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10 Ways to Recognize Your Ideal Freelancing Client

by Laura Spencer

on May 29, 2014

in Marketing

Learn how to earn $125 or more per hour as a freelancer – Free Test Drive

Targeted marketing is more effective than generalized marketing. Yet, many freelancers still use a one-size-fits-all approach when it comes to marketing their freelancing business.

If you can learn how to target the prospects who are a better fit for your freelancing business, you’ll be ahead of the rest.

But before you can use targeted marketing for your freelancing business, you need to know who to target.

One way to get started with targeted marketing is by defining an ideal client for your freelancing business.

Once you know who you are trying to reach, you can start to target your marketing efforts to them. Here are just a few ways to target your ideal client:

  • Write blog posts on your freelancing blog as though you are writing to your ideal client.
  • Look for and follow social media users who fit the profile of your ideal client.
  • Contact prospects who fit your ideal client profile directly.

This post, however, is about how to find your ideal client. I’ll provide a little more information on what an ideal client is. I’ll also provide some questions you can use to define the ideal client for your freelancing business.

If you liked this post, you may also like Why Freelancers Need Private Clients.

What Is an Ideal Client?

In a nutshell, an ideal client is a profile of the type of client you are trying to attract. It is not a single client. Rather, your ideal client represents the clients with whom you work best.

Each freelancer has their own ideas about what characteristics their ideal client should have, although most freelancers agree on the following:

  • Pays well and promptly.
  • Offers repeat work.
  • Provides interesting projects.

Other characteristics of an ideal client could include the type of business they are in or the size of their business.

It’s important to understand who your ideal client is because you want to direct your freelancing marketing towards them. Sadly, most freelancers have no idea who their ideal client is and their marketing efforts suffer as a result.

How to Figure Out Who Your Ideal Client Is

Do you know how to recognize your ideal client?

If you haven’t given much thought to the type of freelance client you would like to work with, it’s time that you did. Here are ten questions to help you identify your ideal client:

  1. What type of organization do they run? Some freelancers prefer to work with non-profits. Others like tech companies. And still others prefer start-ups.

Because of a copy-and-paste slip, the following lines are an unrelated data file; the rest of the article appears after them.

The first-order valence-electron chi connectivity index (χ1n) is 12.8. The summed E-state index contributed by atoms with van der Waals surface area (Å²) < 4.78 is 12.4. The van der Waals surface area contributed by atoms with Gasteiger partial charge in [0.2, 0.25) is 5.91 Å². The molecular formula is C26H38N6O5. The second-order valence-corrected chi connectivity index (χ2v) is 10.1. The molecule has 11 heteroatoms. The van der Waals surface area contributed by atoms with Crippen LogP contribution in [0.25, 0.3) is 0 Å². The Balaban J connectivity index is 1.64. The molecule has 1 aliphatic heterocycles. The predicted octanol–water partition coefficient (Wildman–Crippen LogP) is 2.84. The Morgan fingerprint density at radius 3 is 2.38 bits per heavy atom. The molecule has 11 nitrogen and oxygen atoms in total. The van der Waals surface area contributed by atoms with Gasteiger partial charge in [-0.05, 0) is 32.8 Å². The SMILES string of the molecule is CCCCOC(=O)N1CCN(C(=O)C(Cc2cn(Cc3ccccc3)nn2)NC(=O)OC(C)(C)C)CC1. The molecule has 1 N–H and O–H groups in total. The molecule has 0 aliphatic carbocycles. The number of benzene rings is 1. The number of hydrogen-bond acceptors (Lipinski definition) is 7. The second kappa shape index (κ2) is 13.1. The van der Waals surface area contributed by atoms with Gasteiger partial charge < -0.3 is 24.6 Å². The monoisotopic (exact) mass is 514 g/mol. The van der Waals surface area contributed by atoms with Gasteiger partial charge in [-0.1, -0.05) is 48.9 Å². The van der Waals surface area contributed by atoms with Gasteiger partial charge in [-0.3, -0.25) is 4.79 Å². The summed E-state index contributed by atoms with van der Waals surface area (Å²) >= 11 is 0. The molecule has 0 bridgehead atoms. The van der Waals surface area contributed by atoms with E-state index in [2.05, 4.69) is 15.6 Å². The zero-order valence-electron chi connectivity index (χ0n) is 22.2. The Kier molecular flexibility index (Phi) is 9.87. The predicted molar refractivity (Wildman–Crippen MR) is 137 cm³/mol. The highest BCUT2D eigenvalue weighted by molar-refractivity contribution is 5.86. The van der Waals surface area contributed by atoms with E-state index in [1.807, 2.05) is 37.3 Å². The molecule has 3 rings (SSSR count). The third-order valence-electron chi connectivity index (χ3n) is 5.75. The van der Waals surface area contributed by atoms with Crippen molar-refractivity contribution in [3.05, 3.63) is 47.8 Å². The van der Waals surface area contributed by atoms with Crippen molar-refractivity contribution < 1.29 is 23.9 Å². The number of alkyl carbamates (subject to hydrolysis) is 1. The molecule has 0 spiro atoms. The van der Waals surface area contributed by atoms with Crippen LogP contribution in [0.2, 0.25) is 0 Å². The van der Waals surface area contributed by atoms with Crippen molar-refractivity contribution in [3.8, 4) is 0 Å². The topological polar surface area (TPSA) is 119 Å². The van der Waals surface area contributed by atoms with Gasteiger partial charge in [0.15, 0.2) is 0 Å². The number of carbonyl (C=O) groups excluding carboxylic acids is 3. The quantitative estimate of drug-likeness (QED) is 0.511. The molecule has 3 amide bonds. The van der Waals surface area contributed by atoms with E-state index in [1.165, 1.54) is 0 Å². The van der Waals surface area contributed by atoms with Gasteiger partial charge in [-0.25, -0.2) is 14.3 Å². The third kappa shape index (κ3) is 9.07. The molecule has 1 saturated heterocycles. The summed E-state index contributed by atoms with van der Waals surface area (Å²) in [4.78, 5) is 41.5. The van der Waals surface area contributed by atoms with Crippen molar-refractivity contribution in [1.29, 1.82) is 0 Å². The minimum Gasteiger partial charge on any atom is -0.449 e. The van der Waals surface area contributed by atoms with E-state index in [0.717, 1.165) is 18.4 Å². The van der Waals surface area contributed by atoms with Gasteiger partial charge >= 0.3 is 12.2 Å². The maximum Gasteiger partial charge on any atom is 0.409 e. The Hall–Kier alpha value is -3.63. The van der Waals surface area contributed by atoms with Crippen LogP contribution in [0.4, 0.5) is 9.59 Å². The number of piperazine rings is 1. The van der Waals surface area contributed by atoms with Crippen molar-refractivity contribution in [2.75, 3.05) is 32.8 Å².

2. How large (or small) is their business? In part, this question may help you to determine whether the client can afford your services.
  3. What type of projects can they offer you? Not every prospect has the type of projects available that you specialize in.
  4. Are you drained after an interaction with the client? If you answer “yes” to this question, it could be an early warning sign that something is wrong.
  5. Is there the potential for repeat business? While not having repeat business isn’t a deal breaker, it’s good to know how often a client will need your services.
  6. How do they prefer to communicate and how does it compare to your own communication preferences? Some freelancers prefer to communicate through email, others like face-to-face or phone communication.
  7. What type of education do they have? The marketing materials you write should reflect your ideal client’s educational level.
  8. What level of involvement do they have in their projects? Some freelancers prefer to work mostly as collaborators. Others want to be left alone to do the job.
  9. Where are they located? Some freelancers prefer to work mostly with local clients. Others work primarily with international clients.
  10. What is the client’s pace? If you like getting rush work (with the added pay, of course), you may prefer fast-paced clients.

The more specific you are with your answers, the better.

Depending on your freelancing businesses and individual preferences, your answers to these questions will be different from those of other freelancers. However, once you complete these questions you should have a pretty good picture of your ideal client.

Don’t Overlook the Less than Ideal Client

While it’s a great idea to target your ideal client, there’s also a danger. It’s possible to set the bar for your ideal client so high that no client could possibly measure up. It’s also important to remember that very few clients will fit the ideal client profile perfectly. And that’s okay.

Rather than rejecting all clients who aren’t a perfect fit ask yourself, “What would make my relationship with this client better?

Your Turn

Do you target your freelance marketing to a specific type of client? Describe your ideal client in the comments.

Learn how to earn $125 or more per hour as a freelancer – Free Test Drive

About Laura Spencer

Laura Spencer is a freelance writer from North Central Texas with over 20 years of professional business writing experience. If you liked this post, then you may also enjoy Lauraâ??s blog about her freelance writing experiences, WritingThoughts. Laura is also on Google+.